After studying this section you should be able to do the following:
- Understand what an operating system is and why computing devices require operating systems.
- Appreciate how embedded systems extend Moore’s Law, allowing firms to create “smarter” products and services
Computing hardware needs to be controlled, and that’s the role of the operating system. The operating system (sometimes called the “OS”) provides a common set of controls for managing computer hardware, making it easier for users to interact with computers and for programmers to write application software. Just about every computing device has an operating system—desktops and laptops, enterprise-class server computers, your mobile phone. Even specialty devices like iPods, video game consoles, and television set top boxes run some form of OS.
Some firms, like Apple and Nintendo, develop their own proprietary OS for their own hardware. Microsoft sells operating systems to everyone from Dell to the ATM manufacturer Diebold (listen for the familiar Windows error beep on some cash machines). And there are a host of specialty firms, such as Wind River (purchased by Intel), that help firms develop operating systems for all sorts of devices that don’t necessarily look like a PC, including cars, video editing systems, and fighter jet control panels.
Anyone who has used both a PC and a Mac and has noticed differences across these platforms can get a sense of the breadth of what an operating system does. Even for programs that are otherwise identical for these two systems (like the Firefox browser), subtitle differences are visible. Screen elements like menus, scroll bars, and window borders look different on the Mac than they do in Windows. So do the dialogue boxes that show up when you print or save.
These items look and behave differently because each of these functions touches the hardware, and the team that developed Microsoft Windows created a system distinctly different from their Macintosh counterparts at Apple. Graphical user interface (UI) items like scroll bars and menus are displayed on the hardware of the computer display. Files are saved to the hardware of a hard drive or other storage device. Most operating systems also include control panels, desktop file management, and other support programs to work directly with hardware elements like storage devices, displays, printers, and networking equipment. The Macintosh Finder and the Windows Explorer are examples of components of these operating systems. The consistent look, feel, and functionality that operating systems enforce across various programs help make it easier for users to learn new software, which reduces training costs and operator error. See Figure 9.2 for similarities and differences.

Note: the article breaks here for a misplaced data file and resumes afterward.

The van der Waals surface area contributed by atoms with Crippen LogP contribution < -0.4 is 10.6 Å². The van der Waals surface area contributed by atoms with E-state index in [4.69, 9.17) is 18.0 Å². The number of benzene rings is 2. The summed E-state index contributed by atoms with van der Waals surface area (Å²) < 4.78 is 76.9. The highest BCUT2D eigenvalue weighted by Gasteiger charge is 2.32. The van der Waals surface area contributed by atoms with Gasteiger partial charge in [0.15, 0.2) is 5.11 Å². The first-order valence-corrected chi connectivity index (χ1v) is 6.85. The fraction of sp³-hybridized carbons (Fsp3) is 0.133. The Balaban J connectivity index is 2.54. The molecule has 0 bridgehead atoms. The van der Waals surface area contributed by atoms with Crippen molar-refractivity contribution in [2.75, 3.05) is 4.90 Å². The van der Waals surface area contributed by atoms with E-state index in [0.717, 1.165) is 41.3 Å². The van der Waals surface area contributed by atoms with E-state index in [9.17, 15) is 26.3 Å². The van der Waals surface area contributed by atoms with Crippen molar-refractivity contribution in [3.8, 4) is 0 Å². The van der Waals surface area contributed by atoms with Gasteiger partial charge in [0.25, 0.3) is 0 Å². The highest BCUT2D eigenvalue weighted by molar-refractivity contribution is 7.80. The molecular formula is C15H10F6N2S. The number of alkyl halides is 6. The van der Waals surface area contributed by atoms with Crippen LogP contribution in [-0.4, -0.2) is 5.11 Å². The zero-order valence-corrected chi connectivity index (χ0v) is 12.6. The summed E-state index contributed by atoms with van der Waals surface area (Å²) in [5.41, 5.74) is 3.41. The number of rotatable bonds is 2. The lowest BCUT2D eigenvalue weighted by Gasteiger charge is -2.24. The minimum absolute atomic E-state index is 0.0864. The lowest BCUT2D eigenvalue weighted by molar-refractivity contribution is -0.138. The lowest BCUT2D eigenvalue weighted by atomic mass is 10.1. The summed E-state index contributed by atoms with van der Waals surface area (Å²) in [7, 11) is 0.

Operating systems are also designed to give programmers a common set of commands to consistently interact with the hardware. These commands make a programmer’s job easier by reducing program complexity and making it faster to write software while minimizing the possibility of errors in code. Consider what an OS does for the Wii game developer. Nintendo’s Wii OS provides Wii programmers with a set of common standards to use to access the Wiimote, play sounds, draw graphics, save files, and more. Without this, games would be a lot more difficult to write, they’d likely look differently, be less reliable, would cost more, and there would be fewer titles available.
Similarly, when Apple provided developers with a common set of robust, easy-to-use standards for the iPhone and (via the App Store) an easy way for users to install these applications on top of the iPhone/iPod touch OS, software development boomed, and Apple became hands-down the most versatile mobile computing device available1. In Apple’s case, some fifty thousand apps became available through the App Store in less than a year. A good OS and software development platform can catalyze network effects (see Chapter 6 “Understanding Network Effects”). While the OS seems geeky, its effective design has very strategic business implications!